New Insights About Obese Children (Pedcast)

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Introduction

I was lucky enough to be riding my bike on a beautiful fall day recently when my “Biking friends” and I passed a soccer field of one of the private schools in Charlotte. The school was at the top of a hill so we stopped for a moment to rest and watch the kids play on the playground.  Two things immediately struck me as we watched the children– first, the diversity of the racial backgrounds of the kids on that field. I think of the forty or so children out on the field running around, every ethnic group was represented, all playing with one another without any apparent animosity or segregation.  I found that very refreshing and encouraging.  The other thing I noticed was that there was not one child on the field who was overweight–not one!  This is not the norm in America these days where  35% of children are now overweight and 20% are obese. So in today’s pedcast, I thought we might do a thought experiment to see if we can explain why these children seem to be different than the average group of kids in America today; why weren’t there overweight and obese kids on that playground? Continue reading

Super Baby Food (Book Review Pedcast)

Super Baby Food by Ruth Yaron

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Voice introduction

Welcome. I’m your host Dr. Paul Smolen, a board certified pediatrician with 35 years of practice and a whole lot to say. I created Portable Practical Pediatrics to bring you good reliable information about things that I thought would help this generation of parents and grandparents raise healthy children. Reviewing and telling you about contemporary parenting books has become a big part of that mission. In that vein, I want to tell you about a book that you might find very useful when it comes time to feed your infants and toddlers, especially if you have never done this before. The whole process of directing your infant’s diet from milk to solid foods can be daunting. Read much about this subject and young parents can quickly become very confused. I think that is where the book Super Baby Food, by Ruth Yaron comes in.  In today’s pedcast, I am going to introduce you to this book and tell you how I think it might be a useful guide to help feed your infants and toddlers. So, let’s get started shall we? Continue reading

Computers Taking the Care Out of Healthcare? (Pedcast)

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Opinions expressed in this pedcast are solely my own!

Introduction

Ever wonder why so many doctors today have such negative attitudes about their jobs, why so many are retiring early, and why so many wouldn’t want their children becoming doctors. I thought becoming a doctor was synonymous with success? So why are these highly successful people, today’s doctors, not smiling? One word, computers.   Specifically, I am talking about the introduction of the electronic medical record, also called EMR, into their daily lives.  Say the letters EMR to most doctors today in the US, and stand back– you will get a very strong emotional response.  Today, a pediatrician’s day is spent almost entirely with a computer screen and keyboard. Because of this sad fact, I am going to do something that I have never done before in my six years of blogging, I am going to weigh in on some of the choices our governmental leaders, our computer scientists, our insurance executives, and our pharmaceutical executives have made in shaping today’s healthcare system. I want to pull back the curtain a little and let my listeners get a feel for what today’s pediatricians are up against as they go about their day to day jobs and maybe start a conversation about improving things. Continue reading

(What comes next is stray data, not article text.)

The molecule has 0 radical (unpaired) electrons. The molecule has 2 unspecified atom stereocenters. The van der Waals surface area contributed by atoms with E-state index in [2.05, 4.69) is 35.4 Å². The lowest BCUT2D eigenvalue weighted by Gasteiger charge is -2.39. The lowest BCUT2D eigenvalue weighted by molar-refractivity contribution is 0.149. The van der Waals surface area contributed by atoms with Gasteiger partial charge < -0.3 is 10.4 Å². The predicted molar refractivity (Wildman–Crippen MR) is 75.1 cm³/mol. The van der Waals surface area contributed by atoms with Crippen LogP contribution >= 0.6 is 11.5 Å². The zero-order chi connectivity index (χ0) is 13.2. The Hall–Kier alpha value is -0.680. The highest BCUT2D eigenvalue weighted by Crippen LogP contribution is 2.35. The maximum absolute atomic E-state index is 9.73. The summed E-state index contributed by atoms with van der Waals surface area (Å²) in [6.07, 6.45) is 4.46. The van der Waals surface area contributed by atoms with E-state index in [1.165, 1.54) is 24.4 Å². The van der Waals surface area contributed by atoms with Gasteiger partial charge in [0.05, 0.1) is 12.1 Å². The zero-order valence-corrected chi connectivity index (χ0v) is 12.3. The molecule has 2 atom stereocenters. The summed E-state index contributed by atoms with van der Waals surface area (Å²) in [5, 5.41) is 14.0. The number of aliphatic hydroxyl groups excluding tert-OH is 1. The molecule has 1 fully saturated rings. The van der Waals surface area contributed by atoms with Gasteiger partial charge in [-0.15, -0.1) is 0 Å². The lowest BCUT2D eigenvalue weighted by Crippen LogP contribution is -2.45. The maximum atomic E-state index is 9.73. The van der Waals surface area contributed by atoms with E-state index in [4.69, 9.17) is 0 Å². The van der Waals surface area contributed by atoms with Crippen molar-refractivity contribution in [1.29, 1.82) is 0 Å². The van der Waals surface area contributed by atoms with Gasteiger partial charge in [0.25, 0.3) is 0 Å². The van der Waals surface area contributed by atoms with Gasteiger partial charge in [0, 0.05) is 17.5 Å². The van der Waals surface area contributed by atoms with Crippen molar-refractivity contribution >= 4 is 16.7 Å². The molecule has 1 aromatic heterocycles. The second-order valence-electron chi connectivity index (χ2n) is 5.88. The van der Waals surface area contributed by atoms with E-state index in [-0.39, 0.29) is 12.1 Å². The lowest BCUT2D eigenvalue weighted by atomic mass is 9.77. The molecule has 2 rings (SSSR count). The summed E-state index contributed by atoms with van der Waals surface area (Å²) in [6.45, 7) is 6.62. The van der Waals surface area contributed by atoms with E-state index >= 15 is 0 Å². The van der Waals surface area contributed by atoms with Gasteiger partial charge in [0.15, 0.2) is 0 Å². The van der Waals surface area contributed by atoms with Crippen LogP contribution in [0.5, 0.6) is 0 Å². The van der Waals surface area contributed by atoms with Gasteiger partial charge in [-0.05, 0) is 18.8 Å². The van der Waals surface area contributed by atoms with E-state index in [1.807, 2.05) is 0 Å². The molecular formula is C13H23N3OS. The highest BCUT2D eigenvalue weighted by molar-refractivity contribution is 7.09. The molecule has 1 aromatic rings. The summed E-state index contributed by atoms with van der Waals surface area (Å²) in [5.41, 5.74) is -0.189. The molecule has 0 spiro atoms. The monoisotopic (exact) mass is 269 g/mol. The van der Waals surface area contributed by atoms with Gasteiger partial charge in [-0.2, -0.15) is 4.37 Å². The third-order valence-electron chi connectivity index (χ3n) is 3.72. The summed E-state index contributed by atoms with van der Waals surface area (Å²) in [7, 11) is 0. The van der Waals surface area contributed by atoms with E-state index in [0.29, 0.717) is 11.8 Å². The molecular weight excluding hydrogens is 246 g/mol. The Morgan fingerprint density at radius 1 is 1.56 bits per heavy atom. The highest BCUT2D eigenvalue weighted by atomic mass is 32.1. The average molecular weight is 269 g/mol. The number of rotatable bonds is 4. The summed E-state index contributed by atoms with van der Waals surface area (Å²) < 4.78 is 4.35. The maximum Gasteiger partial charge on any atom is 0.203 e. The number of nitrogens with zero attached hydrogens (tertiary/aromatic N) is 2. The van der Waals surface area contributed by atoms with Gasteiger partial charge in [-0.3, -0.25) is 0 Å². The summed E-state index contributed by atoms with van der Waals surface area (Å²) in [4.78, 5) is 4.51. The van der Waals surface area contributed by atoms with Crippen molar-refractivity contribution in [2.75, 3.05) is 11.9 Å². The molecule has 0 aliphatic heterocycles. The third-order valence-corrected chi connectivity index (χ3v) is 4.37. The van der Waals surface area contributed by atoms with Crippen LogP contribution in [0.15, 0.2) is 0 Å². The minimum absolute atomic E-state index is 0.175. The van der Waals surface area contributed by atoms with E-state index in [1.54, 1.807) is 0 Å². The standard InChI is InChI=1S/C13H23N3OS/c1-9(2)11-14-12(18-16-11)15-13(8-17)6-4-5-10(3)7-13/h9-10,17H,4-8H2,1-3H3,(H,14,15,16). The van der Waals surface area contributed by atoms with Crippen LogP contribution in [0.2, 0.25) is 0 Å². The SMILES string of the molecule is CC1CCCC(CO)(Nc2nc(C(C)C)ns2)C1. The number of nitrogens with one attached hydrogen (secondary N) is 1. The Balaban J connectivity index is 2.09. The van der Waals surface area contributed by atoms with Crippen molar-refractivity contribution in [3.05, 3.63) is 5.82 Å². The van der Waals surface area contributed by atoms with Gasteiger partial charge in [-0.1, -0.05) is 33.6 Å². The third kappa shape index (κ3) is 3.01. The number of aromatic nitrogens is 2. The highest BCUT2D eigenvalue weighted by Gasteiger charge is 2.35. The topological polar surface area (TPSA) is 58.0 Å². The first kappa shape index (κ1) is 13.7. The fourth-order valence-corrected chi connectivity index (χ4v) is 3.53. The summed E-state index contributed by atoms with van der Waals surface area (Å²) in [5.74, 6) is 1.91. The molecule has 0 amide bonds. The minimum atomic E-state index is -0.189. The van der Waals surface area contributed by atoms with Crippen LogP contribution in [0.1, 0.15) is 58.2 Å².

Parent’s Guide to Childhood Immunization (Book Review Pedcast)

Parent’s Guide to Childhood Immunization

Written and Published by the US Department of Health and Human Services/ Center for Disease Control

August 2015

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Introduction

Interest in vaccine safety has been, and continues to be, a hot topic with parents and the media. Unfortunately, from where I sit, the AAP and others professional organizations have been missing in action when it comes to mounting an effective media campaign to educate parents and counter much of the misinformation parents are exposed to. I have been to professional meetings where my pediatrician colleagues have stood up and railed at our professional organization for not being very visible in this important debate. Given that as background, it was of great interest when I came across a new handbook, written and published by the US Department of Health and Human Services and the CDC, laying out the facts including vaccine safety.  Maybe as the number of outbreaks of measles, whooping cough, and mumps continue to climb, organizations like these will put more effort toward countering the messaging from people and organizations that are opposed to vaccines.  I actually think this beginning to happen since many state legislatures, public health groups, and even the AAP have been becoming more public about their support for vaccines. My guess is that it will take at least five positive vaccine messages to counter the unrealistic fear that one negative message about vaccines can create. Multiple positive messages from multiple reliable sources, on an ongoing basis, are what are needed. That’s why is this handbook is significant in my opinion so let’s get into the details of my review. Continue reading